21 Number of international applications received 110,065

22 Traditional patent systems Local patent application followed within 12 months by multiple foreign applications claiming priority under Paris Convention: -multiple formality requirements -multiple searches -multiple publications -multiple examinations and prosecutions of applications -translations and national fees required at 12 months 0 12 File application locally File applications abroad (months)

23 File Demand File first application File PCT International Search Report & Written Opinion of the ISA International publication International preliminary examination (months) OR Enter national phase Chapter I Chapter II PCT System 30 - one set of formalities requirements - international search - international publication - optional international preliminary examination - translations and national fees required at 20 or 30 months, and only if applicant wants to proceed with national phase entry Local application followed within 12 months by the PCT, claiming priority under the Paris convention

24 The two phases of the PCT International Phase –Chapter I (mandatory) designated Offices –Chapter II (optional) elected Offices National Phase (stage)

25 The international application A single application is –filed in one language –filed in one patent Office the receiving Office (RO) usually the applicant's home patent Office –treated as a national application in each designated State as of the international filing date Compliance with the form prescribed for the international application must be accepted by all designated States during national stage

26 Chapter I proceedings International application filed International search performed by the International Searching Authority (ISA) International Search Report and Written Opinion of the International Searching Authority prepared Optional amendment to the claims only –filed with the International Bureau (IB) of WIPO under Article 19 after Search Report mailed International application, International Search Report and Article 19 amendment published by IB –published pamphlet sent to designated States by IB –Written Opinion of the International Searching Authority not published with pamphlet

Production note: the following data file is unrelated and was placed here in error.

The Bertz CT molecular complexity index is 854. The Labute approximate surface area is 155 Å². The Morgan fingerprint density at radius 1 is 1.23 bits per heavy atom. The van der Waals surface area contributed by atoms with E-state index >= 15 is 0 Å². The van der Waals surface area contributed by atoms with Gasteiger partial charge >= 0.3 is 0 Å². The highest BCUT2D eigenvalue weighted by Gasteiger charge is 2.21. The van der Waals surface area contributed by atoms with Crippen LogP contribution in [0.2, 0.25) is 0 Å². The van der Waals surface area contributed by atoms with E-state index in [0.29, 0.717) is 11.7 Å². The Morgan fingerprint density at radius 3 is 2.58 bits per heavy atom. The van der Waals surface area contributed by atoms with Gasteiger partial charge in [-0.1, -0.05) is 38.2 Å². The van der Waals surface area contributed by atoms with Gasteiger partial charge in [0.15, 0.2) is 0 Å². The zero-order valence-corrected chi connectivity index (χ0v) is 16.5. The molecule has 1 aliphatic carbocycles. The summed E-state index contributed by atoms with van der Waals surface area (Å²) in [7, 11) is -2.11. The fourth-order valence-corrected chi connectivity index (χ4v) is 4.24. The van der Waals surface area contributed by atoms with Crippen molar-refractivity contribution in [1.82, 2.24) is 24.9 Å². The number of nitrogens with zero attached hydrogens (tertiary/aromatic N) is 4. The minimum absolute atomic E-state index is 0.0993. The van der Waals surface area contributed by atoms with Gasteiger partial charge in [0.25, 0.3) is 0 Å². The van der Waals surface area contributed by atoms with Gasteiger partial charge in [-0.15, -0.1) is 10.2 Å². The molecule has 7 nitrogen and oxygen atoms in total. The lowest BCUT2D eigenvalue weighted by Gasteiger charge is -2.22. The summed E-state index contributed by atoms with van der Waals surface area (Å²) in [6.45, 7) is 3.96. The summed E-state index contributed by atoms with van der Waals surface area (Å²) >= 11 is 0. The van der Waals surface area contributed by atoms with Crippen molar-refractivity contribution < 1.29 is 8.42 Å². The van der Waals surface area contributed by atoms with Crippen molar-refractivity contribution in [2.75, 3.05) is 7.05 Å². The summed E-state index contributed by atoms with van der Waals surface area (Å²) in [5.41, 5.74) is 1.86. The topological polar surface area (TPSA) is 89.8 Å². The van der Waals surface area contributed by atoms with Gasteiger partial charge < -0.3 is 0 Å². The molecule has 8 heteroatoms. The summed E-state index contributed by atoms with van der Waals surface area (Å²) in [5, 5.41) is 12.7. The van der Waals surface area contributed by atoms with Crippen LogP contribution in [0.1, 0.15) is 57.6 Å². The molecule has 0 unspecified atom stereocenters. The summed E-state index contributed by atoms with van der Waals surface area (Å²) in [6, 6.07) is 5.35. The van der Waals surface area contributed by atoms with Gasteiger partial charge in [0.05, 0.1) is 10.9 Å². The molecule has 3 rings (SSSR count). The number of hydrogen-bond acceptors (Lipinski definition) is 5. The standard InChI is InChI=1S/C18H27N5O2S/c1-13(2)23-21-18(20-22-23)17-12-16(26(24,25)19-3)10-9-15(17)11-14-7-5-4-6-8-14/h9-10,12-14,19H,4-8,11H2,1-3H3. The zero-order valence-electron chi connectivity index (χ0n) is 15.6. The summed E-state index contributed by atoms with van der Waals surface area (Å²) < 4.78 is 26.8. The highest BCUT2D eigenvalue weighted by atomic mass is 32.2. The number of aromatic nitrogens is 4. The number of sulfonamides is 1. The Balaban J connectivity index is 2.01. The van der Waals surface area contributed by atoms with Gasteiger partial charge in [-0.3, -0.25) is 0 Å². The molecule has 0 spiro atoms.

27 Chapter II proceedings Demand electing at least one eligible State is filed with a competent International Preliminary Examining Authority (IPEA) –may include amendments to description, claims and drawings under Article 34 Written Opinion of the International Searching Authority is considered the Written Opinion of the IPEA A second Written Opinion will be prepared only in very rare circumstances International Preliminary Report On Patentability or IPRP (form PCT/IPEA/409) is –prepared by IPEA and sent to applicant and IB –sent to elected States by IB

28 Steps for national stage entry Prepare translations of the international application into languages required by the desired patent offices as applicable –translations should be accurate –amendments, even those considered to be minor in nature, should not be made to the translation applicant may file amendments to the application in each DO/EO Transmit translation and necessary fees to each desired national or regional patent office previously designated/elected

29 Purpose of national phase Once national phase entry requirements have been met, each designated/elected Office decides whether to grant a patent or reject the claims

30 Advantages of the PCT To file in up to 123 countries with a single international application To delay the expenses associated with –translations –foreign filing fees –local associates To provide an early indication of pertinent prior art To give extra time for assessment of commercial viability in designated States

31 January 2004 changes Enhanced international search and preliminary examination (EISPE) system Change to time limit for filing a demand for international preliminary examination Automatic designation and election of Contracting States Simplified fee system

32 PCT resources PCT and Regulations under the PCT, the PCT Newsletter, the PCT Applicant's Guide, etc., available on the Internet at the following URL:

33 Contact Information

34 Thank You!